Singer Pamela Martinez’s voice is the strong thread
that holds these multitextured songs together. Listen to the powerful ballad
“Distant Places” as it builds to an aching climax, or the delicate
“ampm two” where she sings over a simple piano line and strings,
and you will find them equally moving. Teletextile writes beautiful chamber
pop with wonderful theatrics but none of the hokey melodrama.
Who in the band is classically trained, and how do
you think that affects your approach to crafting rock music?
We all had some kind of musical immersion since childhood.
Dan (guitar) played trumpet in the school band, Brian (keys and gizmos) learned
piano as a teenager before becoming obsessed with synthesized sounds, and Luke
(drums) has studied music all over the world. I started playing piano at seven,
soon after violin, then guitar, then harp, then whatever else I could get my
hands on. I didn't take it very seriously, back then I never practiced. I liked
the sound of the instruments more than the sound of the music I was playing.
So I started to write my own music. That's how I got addicted I guess. Both
classical music and electronic music easily allows for someone to become hung
up on details which fits my personality, but in the end I write what I write
and I don't really know where it comes from.
How do you include dance and video in your live shows?
The group has worked with a lot of different artists. Usually
I start talking about some new idea I have, then someone gets interested or
passes the word on. A designer friend of mine was making me an outfit for a
show who introduced me to Amanda Palmer of the Dresden Dolls. Amanda, by chance,
met a dancer who wanted to work with Teletextile. Then one of my dancers introduced
me to a video artist who did live feeds at the shows. It goes on from there.
Collaborating is a big part of who I am as an artist. I have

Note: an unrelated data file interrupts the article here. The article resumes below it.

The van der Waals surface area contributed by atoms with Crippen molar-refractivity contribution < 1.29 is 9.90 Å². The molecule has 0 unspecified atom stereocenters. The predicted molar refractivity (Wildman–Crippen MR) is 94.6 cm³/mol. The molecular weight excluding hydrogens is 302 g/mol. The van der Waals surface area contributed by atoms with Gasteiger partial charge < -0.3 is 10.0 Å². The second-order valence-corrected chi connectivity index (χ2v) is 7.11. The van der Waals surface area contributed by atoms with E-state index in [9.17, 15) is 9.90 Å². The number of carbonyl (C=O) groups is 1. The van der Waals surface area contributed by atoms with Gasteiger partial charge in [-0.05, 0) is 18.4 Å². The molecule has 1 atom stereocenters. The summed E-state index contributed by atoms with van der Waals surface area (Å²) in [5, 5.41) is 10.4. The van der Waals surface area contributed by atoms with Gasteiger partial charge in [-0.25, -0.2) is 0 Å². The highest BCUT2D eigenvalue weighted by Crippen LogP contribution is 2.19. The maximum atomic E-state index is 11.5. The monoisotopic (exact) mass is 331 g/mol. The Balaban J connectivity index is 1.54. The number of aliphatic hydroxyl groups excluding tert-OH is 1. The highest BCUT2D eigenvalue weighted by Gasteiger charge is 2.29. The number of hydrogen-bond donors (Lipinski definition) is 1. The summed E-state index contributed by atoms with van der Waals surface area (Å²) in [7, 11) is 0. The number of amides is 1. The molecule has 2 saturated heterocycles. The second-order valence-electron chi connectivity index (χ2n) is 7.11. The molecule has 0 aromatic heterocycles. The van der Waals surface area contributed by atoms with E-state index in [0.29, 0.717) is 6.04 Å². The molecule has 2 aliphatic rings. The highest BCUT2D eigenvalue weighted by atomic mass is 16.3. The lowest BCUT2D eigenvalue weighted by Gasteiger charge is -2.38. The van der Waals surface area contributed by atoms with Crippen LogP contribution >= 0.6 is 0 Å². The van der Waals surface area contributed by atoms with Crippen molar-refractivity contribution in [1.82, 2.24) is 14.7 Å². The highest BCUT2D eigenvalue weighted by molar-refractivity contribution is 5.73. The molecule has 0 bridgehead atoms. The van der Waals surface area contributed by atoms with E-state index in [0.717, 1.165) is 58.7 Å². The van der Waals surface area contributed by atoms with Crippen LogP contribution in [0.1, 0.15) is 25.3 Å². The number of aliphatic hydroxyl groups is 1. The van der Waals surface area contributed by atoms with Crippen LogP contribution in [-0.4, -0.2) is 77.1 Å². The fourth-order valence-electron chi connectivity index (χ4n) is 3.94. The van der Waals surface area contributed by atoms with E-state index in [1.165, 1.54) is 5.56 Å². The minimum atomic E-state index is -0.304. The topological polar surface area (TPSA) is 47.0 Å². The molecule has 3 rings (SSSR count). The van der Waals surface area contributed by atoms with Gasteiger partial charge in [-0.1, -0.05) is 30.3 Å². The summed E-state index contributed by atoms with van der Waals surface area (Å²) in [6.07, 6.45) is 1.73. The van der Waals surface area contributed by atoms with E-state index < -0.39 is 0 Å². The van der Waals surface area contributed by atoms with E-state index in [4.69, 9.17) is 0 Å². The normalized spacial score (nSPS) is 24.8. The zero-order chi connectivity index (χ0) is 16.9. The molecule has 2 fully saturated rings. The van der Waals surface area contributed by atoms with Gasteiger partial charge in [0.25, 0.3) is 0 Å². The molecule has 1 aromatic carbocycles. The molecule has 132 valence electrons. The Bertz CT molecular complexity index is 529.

overwhelming curiosity, and it gives me an adrenaline rush to expose myself
to new ways of thinking. By entering someone else's world I become double stitched,
triple stitched, bulk stitched, secure and complex. I've worked with everything
from painters, to photographers, to electronic groups, to string orchestras
- just because we like an idea.
Pamela, tell us about you non-music work. We hear
you’ve got a knack for fashion design.
Well I'm not a fashion designer, but I make stuff - stuff to
wear, stuff to look at, stuff to feel, and stuff to hear. I've worked with a
few designers most of which are interested in the idea of reuse, reconstruction,
and recycling materials. My fashion is more about identity within a culture.
Personally I'm very attracted to string, knots, and raw fabric. It's very symbolic
for me. Right now I work with Mary Catalina at Vintageloftnyc. Mary was named
one of the most influential people in fashion by New York Magazine. It's a huge
vintage clothing archive. Designers like Anna Sui and Marc Jacobs come visit
You've got ties to Boston where some of you schooled
and made music before moving to NYC. Where do you feel more at home?
New York's my jam, but Boston had its perks. I met Brian at
Berklee. We were roommates, schoolmate, and bandmates with an incestuous pool
of people, many of whom have bands in NYC now: Via Audio, Tiger City, Elizabeth
& the Catapult, Zigmat, St. Vincent, Rice Boy Sleeps and on and on.
Is your guitarist really named Dan McCool?
Yeah, but I usually call him McAwesome.